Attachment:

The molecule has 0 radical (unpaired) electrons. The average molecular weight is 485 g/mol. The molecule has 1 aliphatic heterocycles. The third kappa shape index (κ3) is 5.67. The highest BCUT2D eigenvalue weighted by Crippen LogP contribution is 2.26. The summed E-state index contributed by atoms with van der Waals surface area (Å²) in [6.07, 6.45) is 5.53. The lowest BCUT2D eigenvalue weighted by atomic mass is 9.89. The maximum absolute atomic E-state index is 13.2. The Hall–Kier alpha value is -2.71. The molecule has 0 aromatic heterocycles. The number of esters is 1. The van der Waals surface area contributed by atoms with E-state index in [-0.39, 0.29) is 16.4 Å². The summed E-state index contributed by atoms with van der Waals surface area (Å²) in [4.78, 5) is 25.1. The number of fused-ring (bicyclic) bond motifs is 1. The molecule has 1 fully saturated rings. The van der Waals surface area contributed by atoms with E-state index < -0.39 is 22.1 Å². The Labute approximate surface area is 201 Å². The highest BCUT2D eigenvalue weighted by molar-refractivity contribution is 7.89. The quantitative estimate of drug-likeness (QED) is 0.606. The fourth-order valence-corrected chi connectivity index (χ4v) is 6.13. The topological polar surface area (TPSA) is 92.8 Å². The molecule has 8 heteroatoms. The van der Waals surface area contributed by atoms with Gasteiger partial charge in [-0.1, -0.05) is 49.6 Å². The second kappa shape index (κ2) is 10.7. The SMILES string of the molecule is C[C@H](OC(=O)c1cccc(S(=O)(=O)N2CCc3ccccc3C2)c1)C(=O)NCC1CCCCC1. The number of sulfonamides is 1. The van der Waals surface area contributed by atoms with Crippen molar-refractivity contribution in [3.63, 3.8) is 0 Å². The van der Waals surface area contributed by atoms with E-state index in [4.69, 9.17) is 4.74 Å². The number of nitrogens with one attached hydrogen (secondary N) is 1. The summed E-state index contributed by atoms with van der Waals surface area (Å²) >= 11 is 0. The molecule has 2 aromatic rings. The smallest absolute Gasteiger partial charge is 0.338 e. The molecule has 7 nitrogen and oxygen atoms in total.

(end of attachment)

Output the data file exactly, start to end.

The molecule has 0 radical (unpaired) electrons. The average molecular weight is 485 g/mol. The molecule has 1 aliphatic heterocycles. The third kappa shape index (κ3) is 5.67. The highest BCUT2D eigenvalue weighted by Crippen LogP contribution is 2.26. The summed E-state index contributed by atoms with van der Waals surface area (Å²) in [6.07, 6.45) is 5.53. The lowest BCUT2D eigenvalue weighted by atomic mass is 9.89. The maximum absolute atomic E-state index is 13.2. The Hall–Kier alpha value is -2.71. The molecule has 0 aromatic heterocycles. The number of esters is 1. The van der Waals surface area contributed by atoms with E-state index in [-0.39, 0.29) is 16.4 Å². The summed E-state index contributed by atoms with van der Waals surface area (Å²) in [4.78, 5) is 25.1. The number of fused-ring (bicyclic) bond motifs is 1. The molecule has 1 fully saturated rings. The van der Waals surface area contributed by atoms with E-state index < -0.39 is 22.1 Å². The Labute approximate surface area is 201 Å². The highest BCUT2D eigenvalue weighted by molar-refractivity contribution is 7.89. The quantitative estimate of drug-likeness (QED) is 0.606. The fourth-order valence-corrected chi connectivity index (χ4v) is 6.13. The topological polar surface area (TPSA) is 92.8 Å². The molecule has 8 heteroatoms. The van der Waals surface area contributed by atoms with Gasteiger partial charge in [-0.1, -0.05) is 49.6 Å². The second kappa shape index (κ2) is 10.7. The SMILES string of the molecule is C[C@H](OC(=O)c1cccc(S(=O)(=O)N2CCc3ccccc3C2)c1)C(=O)NCC1CCCCC1. The number of sulfonamides is 1. The van der Waals surface area contributed by atoms with Crippen molar-refractivity contribution in [3.63, 3.8) is 0 Å². The van der Waals surface area contributed by atoms with E-state index in [4.69, 9.17) is 4.74 Å². The number of nitrogens with one attached hydrogen (secondary N) is 1. The summed E-state index contributed by atoms with van der Waals surface area (Å²) >= 11 is 0. The molecule has 2 aromatic rings. The smallest absolute Gasteiger partial charge is 0.338 e. The molecule has 7 nitrogen and oxygen atoms in total.